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Thread: 53 Foot Trailers in New York City

  1. #1
    chapchap70 is offline Member
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    Default 53 Foot Trailers in New York City

    Did you know this is not allowed except to get to Long Island via the Throgs Neck Bridge?

    http://dot.state.ny.us/info/faq.html


    I have a copy of the New York Vehicle & Traffic Law and section 385 is 22 pages long. I guess it is clear enough if you get a magnifying glass. :roll:

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    Right. Correct me if Im wrong,but 53's are not allowed in New York City. That is why you never drive for anyone who has 48's :P

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    What??? Ive been to NYC in a 53'... sent there by the company!! I wouldnt do it for fun

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    chapchap70 is offline Member
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    Default More info

    It's amazing what you find when you are looking for something else.


    http://www.dot.state.ny.us/traffic/desig_hwy.html


    I see a lot of 53' trailers in the city. I didn't know about this law and it surprised me when I found out. I have a CDL B so it doesn't affect me.

    This seems to be another one of those "unenforced" laws which is so great. The people who comply lose the work and there is no penalty given to the violators.


    By the way I am looking for New York Intrastate HOS regulations. I didn't work today because I was out of hours. (I guess I could have come in and drove the truck to a rest area and parked it.) The boss wasn't too happy when I told him. My work week is usually five days so it never came up before. I still can't seem to find anything so I am assuming they are the same as Interstate.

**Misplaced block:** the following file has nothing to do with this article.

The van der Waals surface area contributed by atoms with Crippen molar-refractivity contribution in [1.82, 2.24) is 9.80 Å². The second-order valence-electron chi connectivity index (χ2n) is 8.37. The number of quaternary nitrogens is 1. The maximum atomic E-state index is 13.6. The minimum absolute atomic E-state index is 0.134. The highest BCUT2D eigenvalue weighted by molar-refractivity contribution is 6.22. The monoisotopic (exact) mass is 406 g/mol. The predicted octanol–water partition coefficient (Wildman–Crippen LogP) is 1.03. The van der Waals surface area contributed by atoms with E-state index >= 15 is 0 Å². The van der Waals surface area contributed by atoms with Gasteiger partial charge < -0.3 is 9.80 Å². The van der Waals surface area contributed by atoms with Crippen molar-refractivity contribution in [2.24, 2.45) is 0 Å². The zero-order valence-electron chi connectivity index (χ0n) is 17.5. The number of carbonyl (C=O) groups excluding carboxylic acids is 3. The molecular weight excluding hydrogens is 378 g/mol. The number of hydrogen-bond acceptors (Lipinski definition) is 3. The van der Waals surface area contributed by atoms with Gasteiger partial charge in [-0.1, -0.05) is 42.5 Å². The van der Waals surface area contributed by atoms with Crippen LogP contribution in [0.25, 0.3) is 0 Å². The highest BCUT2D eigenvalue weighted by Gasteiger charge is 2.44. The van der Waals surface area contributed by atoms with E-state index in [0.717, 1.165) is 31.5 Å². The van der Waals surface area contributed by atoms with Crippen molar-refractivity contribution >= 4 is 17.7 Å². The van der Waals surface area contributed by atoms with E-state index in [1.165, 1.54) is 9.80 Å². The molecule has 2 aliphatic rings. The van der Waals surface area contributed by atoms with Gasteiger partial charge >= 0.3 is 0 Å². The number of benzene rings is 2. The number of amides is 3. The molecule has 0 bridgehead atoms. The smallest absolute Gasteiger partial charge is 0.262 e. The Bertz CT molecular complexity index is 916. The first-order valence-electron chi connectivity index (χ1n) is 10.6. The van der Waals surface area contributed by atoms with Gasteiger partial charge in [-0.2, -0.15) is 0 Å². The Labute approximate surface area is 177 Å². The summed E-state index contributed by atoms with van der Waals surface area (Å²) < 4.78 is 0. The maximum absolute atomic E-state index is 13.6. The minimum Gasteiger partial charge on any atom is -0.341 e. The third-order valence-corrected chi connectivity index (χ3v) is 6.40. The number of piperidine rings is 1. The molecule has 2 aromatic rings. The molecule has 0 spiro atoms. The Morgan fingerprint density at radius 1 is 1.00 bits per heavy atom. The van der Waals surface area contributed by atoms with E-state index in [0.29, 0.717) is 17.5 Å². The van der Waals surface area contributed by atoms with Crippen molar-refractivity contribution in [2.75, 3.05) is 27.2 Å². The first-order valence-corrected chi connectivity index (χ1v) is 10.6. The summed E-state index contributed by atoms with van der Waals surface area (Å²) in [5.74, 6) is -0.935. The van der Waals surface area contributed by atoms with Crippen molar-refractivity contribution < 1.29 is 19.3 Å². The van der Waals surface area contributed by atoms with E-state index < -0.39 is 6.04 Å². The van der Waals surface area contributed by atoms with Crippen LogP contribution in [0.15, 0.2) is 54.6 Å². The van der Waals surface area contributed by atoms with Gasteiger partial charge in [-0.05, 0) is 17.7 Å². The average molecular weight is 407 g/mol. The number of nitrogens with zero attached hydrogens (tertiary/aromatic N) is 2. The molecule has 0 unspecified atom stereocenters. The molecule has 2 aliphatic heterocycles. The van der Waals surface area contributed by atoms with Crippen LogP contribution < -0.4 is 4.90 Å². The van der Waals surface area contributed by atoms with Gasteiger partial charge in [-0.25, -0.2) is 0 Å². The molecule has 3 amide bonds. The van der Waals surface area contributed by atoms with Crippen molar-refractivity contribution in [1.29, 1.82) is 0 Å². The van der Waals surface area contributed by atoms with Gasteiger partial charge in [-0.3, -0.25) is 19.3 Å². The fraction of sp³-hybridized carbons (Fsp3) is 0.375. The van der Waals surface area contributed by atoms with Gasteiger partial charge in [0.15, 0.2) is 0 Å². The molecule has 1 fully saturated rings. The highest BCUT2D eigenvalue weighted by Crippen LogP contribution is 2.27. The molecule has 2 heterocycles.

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    There are restrictions in the 5 Burrows in New York concerning length and width (I believe). I recall a few years ago hearing some owner operators and drivers telling me about them getting tickets with the 53' x 102" trailers. They don't always enforce the laws. I spoke to one guy who told me that he received tickets totaling several hundred dollars. :shock: I would double check before going into the city. I have never had a problem with a 53' trailer, but when they need to generate revenue, WATCH OUT!! :P

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    Quote Originally Posted by GMAN
    I spoke to one guy who told me that he received tickets totaling several hundred dollars. :shock:
    Say thousands!
    But they very rarely enforce it, except in Manhatten.
    Anyhow, i got a warranty from my company, that they will reimburse any money, in that case.
    One of our company drivers, got over $2,000 worth of tickets in

    Brooklyn! :shock:

    I'm doing NYC(except Manhatten), once, or if i'm lucky(money is good ), twice a week, so far so good... :roll:

    But, besides that, from GW to Troghs Neck(about 10 miles), you've got more chance of an accident, than crossing an entire states of PA and OH! :shock:
    Pessimist,- is just well informed optimist!

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    Over $2,000? Whoa!! :shock:

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    tweety bird is offline Senior Board Member
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    We go to Manhattan, Long Island, etc... all the time. With a 53 footer. Never been stopped. I hear you are supposed to get a permit for Manhattan. Heck- most of the cops out there don't know the laws...

    Ya gotta get to Jacob Javitz somehow...

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    chapchap70 is offline Member
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    If one wants to be compliant in New York City, he must use a 48' or less trailer. I think the maximum width is 96".